Russia Is Creating Facts on the Ground to Support Annexing Eastern Ukraine

(Alexei Druzhinin, Sputnik, Kremlin Pool Photo via AP)

Putin’s War started out as an unprovoked war of aggression against a weaker neighbor chock full of “clear and noble” goals that would have reduced Ukraine to a Russian satrapy. Instead, like so many criminal undertakings, it has degenerated into a bacchanalia of murder, rape, looting, wanton destruction, and a land grab to match the one Russia carried out in 2014.


In 2014, Putin saw the puppet he’d installed as president of Ukraine thrown out by a populist and popular uprising. In response, he annexed Crimea in a referendum that didn’t even bother to make a pretense of being free or fair.

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Along the way, he also created two bogus ethnic Russian “republics,” Donetsk and Luhansk, and instigated a civil war there…and he and his fan club have spent the last eight years whining about Ukraine attempting to put down this unlawful insurrection and return that territory to its rightful government.

The first landgrab netted Russia all of Crimea and the eastern third of the oblasts of Donetsk and Luhansk (map). The new one is trying to gain control of the entire area of Donetsk and Luhansk and create additional “republics” in Kherson Oblast and Zaporizhzhia Oblast (map). This would create a Russian-controlled “land bridge” from the current border of Russia to Crimea. The original Russian operational plan envisioned taking Odesa and depriving Ukraine of any access to the sea. (That plan came up short when the Russian and separatist military units were beaten like a rented mule). The problem with this plan is that Kherson is 82 percent Ukrainian and Zaporizhzhia is 56 percent Ukrainian, and so Russia must create “facts on the ground” for this operation to have any legitimacy.


Russia is tightening its hold over occupied areas of southern Ukraine, installing pro-Moscow leaders, hunting for dissenters and dismantling Ukrainian state institutions.

In the city of Melitopol, like many others in the area, red, blue and white Russian flags now fly atop public buildings. Russian security forces patrol the streets and soldiers man checkpoints, inspecting people’s identification documents and looking through the contents of their mobile phones, residents say.

In March, Russian forces burst into the office of Melitopol’s mayor, Ivan Fedorov, put a bag over his head and detained him. Moscow named a local pro-Russian politician to replace him. Mr. Fedorov was later released in a prisoner swap and is now in Ukrainian-held territory.

Inside Greater Donbas, the region composed of the entire oblasts of Donetsk and Luhansk, Russia is pushing preparations for referendums that will declare areas not under the control of the two fake Russian-created republics to request annexation.


According to research conducted by the Washington Post for a story headlined Do people in Donbas want to be ‘liberated’ by Russia? a plurality of voters in those oblasts want to remain in Ukraine.

When the responses are weighted by the estimated total population on either side of the line of control in the Donbas before the war (1.7 million in the Kyiv-controlled zone and 2.1 million in the separatist republics), more people preferred to remain in Ukraine (42 percent) than be annexed to Russia (31 percent). Just 9 percent opted for independence. For this sensitive question with a high degree of uncertainty about Kyiv’s and Moscow’s actions, the “don’t know” ratio is high at 18 percent.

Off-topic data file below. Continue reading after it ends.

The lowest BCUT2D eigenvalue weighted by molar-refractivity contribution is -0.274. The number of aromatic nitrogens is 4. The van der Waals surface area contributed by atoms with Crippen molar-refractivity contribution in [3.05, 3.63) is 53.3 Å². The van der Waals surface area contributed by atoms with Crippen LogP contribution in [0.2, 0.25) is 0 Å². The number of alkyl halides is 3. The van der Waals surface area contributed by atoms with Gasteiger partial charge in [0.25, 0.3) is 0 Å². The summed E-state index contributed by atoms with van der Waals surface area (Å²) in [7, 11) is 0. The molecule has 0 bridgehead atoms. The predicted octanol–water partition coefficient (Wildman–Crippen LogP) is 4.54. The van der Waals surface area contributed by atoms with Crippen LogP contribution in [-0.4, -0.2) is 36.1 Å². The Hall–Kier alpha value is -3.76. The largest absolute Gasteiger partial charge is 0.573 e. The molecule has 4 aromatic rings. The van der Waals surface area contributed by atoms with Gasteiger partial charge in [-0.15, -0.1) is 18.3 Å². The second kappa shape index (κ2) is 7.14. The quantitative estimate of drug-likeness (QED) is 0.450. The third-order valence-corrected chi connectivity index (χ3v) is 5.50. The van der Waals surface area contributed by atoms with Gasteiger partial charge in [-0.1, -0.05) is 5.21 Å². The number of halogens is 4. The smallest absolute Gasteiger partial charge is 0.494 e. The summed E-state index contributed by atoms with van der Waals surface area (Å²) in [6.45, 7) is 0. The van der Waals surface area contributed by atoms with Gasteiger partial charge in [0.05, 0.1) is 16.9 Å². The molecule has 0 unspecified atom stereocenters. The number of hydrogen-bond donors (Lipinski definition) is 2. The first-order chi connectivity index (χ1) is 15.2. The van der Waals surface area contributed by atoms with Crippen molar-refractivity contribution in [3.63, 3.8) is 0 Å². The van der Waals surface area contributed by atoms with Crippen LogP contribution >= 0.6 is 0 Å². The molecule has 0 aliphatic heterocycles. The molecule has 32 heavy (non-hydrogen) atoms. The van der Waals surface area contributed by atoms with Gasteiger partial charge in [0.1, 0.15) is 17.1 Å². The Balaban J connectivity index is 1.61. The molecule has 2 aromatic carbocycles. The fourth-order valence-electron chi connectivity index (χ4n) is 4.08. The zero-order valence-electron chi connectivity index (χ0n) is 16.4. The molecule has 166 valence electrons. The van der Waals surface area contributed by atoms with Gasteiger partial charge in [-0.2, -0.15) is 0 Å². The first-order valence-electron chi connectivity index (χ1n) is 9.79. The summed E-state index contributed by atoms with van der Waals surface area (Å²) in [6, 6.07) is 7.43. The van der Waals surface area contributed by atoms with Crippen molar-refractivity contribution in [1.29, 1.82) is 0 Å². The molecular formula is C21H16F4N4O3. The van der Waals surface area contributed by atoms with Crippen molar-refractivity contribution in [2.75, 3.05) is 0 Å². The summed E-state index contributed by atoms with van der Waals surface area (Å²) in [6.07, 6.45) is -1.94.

In the Ukrainian government-controlled areas, almost 3 in 4 respondents (72 percent) wanted the breakaway territories back within Ukraine. These residents were twice as likely to say the Donbas should not have any special status as to say it should have special autonomous status within Ukraine.

In the separatist-held areas, opinion was more splintered. Forty-nine percent said they wanted to be part of the Russian Federation, with a roughly equal proportion saying they wanted to be a special autonomous region or just an ordinary part of Russia. On both sides of the line of contact, fewer than 10 percent supported independence. Almost 1 in 5 respondents — on both sides of the line of control — said they did not know.


According to the Ukrainian government, referendums are also planned for other parts of occupied Ukraine.

How do you win a referendum when most voters are opposed to the question? The Organization for Security and Cooperation in Europe (OSCE) has reported that the Russian Army has forcibly deported approximately 500,000 Ukrainians to Russia. Such a mass movement of people would guarantee that the remaining voters were Russians and the Potemkin.

The mass deportation of restive populations is not something foreign to Russia. In 1941, the USSR forcibly deported about 1,500,000 Volga Germans; after WW II, another half million Germans were deported from areas occupied by the USSR. A half-million citizens of the Baltic States were deported during the Soviet occupation. Over 200,000 Crimean Tartars were deported. To that, you can add another few million Norwegians, Finns, Romanians, Turks, Greeks, Koreans, and assorted Central Asian peoples.

Any claim that Russia wouldn’t commit such an atrocity is simply ignorant of the history of Russia in its Tsarist and USSR incarnations.


It is difficult to imagine this baldfaced theft ever being recognized by anyone who isn’t telling “genocide in the Donbas” stories in our comments section. Two things are certain. This attempt to annex yet more of Ukraine will cause the war to drag on as well as being unsuccessful, and the 500,000 Ukrainians deported by Russia will be lost to Ukraine forever.


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